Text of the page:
* The customs and traditions of people are the ones that form the character of the place they live in. They are the roots and the unbreakable bonds with the mother land and their ancestors. Arnaia is characterized by the richness of its folklore tradition, a large part of which is occupied by its customs. Customs that cannot be found elsewhere such as Chelidonismata, Kotsmanous, Kourbania, Meloma of Christ, Soussaritsa, the traditional village wedding, the weighing of St. George etc.
- The very old custom of “Meloma of Christ” is held on Christmas Eve. Every family of Arnaia gathered around the Christmas table for cutting the Christmas cake. For years now, the Cultural and Educational Organization of Arnaia has moved this happening to the center square of the village in order to empower the bonds between the residents. The Christmas cake is prepared in the morning of Christmas Eve and it is then moved to the main square together with the nuts and the honey. The mixed choir and the band of Arnaia’s Municipality sing the carols and other Christmas songs. Every attendant holds a lit lantern. The cake with the nuts and the honey is then served to the people. A parade of masquerades is held in the main square on the Sunday of Tyrini during Mardi Gras. The “Easter kiosk” custom takes place in the morning of Easter Sunday. Residents gather in the main square and offer red eggs, Easter bread and pies to those passing by. They wish each other "Christ is Risen" and "Seasons Greetings”. The children dance group of the Aristotle Spiritual Center also participates.
- A very old custom called “Kantari” takes place in the morning of Easter Monday. It is about a giant scale, the kantari that is hanged from the perennial plane tree, which is located in the main square of the village. They use to weigh the people, mainly those with increased weight.
- The important custom of “The Koutsmanous” was initially held during the Turkish rule and it was probably named after the corruption of the Turkish Aga’s name (Kotsm-anlis –Koutsmanous). On the 3rd day of Easter, armed horsemen dressed with the traditional Arnaian costume, head from the main square to the hill of Prophet Elias. The Divine Liturgy takes place there and then the horsemen march with the holy icons. Then, the traditional dance “koutsmanous” begins. A horseback race and a shooting contest takes place next. Contesters aim the red eggs that are hanged from a rope. It should be pointed out that during Turkish rule, this custom was of great importance since people practiced the use of weapons for future revolt without Turks being aware. Nowadays, winners are awarded with commendations. Next, the riders return to the chapel and gather on the main square of Arnaia where a large festival and dancing takes place.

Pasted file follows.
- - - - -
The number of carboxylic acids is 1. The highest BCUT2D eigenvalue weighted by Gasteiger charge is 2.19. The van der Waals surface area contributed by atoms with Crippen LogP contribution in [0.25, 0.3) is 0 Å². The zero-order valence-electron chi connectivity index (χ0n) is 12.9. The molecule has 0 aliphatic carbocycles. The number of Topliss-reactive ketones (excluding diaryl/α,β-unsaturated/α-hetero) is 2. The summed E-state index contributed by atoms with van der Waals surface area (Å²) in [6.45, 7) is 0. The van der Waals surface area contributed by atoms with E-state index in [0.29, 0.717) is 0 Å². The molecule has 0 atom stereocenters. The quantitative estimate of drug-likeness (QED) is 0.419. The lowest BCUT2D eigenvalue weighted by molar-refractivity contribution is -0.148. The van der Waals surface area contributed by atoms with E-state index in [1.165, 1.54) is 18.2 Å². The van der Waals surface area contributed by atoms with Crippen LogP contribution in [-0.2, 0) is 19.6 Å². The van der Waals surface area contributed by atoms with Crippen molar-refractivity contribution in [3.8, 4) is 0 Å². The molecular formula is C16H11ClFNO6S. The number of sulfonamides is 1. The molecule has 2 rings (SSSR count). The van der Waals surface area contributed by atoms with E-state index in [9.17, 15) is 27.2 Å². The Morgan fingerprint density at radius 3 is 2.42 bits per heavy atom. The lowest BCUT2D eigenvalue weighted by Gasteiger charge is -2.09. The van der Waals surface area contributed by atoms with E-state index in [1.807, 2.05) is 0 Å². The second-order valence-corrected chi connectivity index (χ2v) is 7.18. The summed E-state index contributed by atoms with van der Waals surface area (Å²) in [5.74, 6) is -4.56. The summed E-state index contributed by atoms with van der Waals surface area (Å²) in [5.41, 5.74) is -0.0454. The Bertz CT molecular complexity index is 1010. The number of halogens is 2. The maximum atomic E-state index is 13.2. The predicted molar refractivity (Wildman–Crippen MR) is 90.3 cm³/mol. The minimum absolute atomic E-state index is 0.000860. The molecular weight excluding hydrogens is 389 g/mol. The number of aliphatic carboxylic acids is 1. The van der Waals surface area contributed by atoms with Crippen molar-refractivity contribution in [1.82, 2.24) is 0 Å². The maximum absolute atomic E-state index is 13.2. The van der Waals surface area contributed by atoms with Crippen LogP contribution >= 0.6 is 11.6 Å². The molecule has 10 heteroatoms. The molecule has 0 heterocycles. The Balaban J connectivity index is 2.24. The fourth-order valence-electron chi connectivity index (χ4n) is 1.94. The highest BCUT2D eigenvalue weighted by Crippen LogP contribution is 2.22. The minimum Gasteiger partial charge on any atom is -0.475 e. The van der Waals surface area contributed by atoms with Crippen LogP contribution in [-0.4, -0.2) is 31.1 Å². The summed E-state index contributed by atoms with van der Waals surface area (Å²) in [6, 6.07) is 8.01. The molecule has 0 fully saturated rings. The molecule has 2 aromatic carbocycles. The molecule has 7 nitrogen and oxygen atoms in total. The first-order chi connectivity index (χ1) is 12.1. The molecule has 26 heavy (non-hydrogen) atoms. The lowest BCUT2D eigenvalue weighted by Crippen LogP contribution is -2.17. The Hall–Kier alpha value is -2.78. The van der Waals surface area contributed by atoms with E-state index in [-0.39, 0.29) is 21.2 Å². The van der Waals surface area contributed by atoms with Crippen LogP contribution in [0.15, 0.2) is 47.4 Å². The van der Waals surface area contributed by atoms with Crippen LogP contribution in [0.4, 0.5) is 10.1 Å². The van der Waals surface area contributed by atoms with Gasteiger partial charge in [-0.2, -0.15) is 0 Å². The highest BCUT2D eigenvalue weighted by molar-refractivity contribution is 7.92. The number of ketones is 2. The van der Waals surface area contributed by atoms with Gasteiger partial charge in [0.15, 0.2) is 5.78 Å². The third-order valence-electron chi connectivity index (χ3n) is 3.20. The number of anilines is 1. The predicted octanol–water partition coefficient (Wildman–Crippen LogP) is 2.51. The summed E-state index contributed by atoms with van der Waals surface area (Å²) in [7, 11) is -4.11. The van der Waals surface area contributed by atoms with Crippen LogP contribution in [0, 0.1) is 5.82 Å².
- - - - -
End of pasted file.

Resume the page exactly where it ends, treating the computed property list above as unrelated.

- The “Soussaritsa” custom is a contest for kids but also for adults. It is held in the park of St. Paraskevi. Contestants, after being divided in rival groups, throw red eggs on the grass. The winner is the one who throws the egg as far as possible without breaking it.
- Chelidonismata” is the welcoming of spring. Children of the village (mainly 6th graders) are dressed in local traditional costumes and walk around the village, singing the traditional song of “chelidona” (swallow). They hold an open, wooden box, which has a piece of wood through it with a mock up of a swallow attached to it. They tie a rope to the wood that use to pull and wrap the swallow up and down. The children used to have with them two moneyboxes and 2-3 small baskets where they gathered the money and the treats given by people of Arnaia. St. Modestos, the protector of animals is celebrated on December 18 by Arnaian animal breeders.
- The celebration held on the first Saturday of June and where they serve kourbani (beef broth with oatmeal) is also important. When the kourbani is ready, the bells ring and invite the people to the courtyard of the church. Next, every participant is served, dances and has fun under the music of musicians (clarinets and drums).
- The Liarigovina song holds a special place in the folklore tradition of Arnaia. The local songs are based, in their most part, on stories and are preserved through the old customs. They are songs about legends, traditions and religious celebrations. Some are historic and akritic and all fall in the range of Greek folk melody and poetry.
* Text by archaeologist Athina Marathianou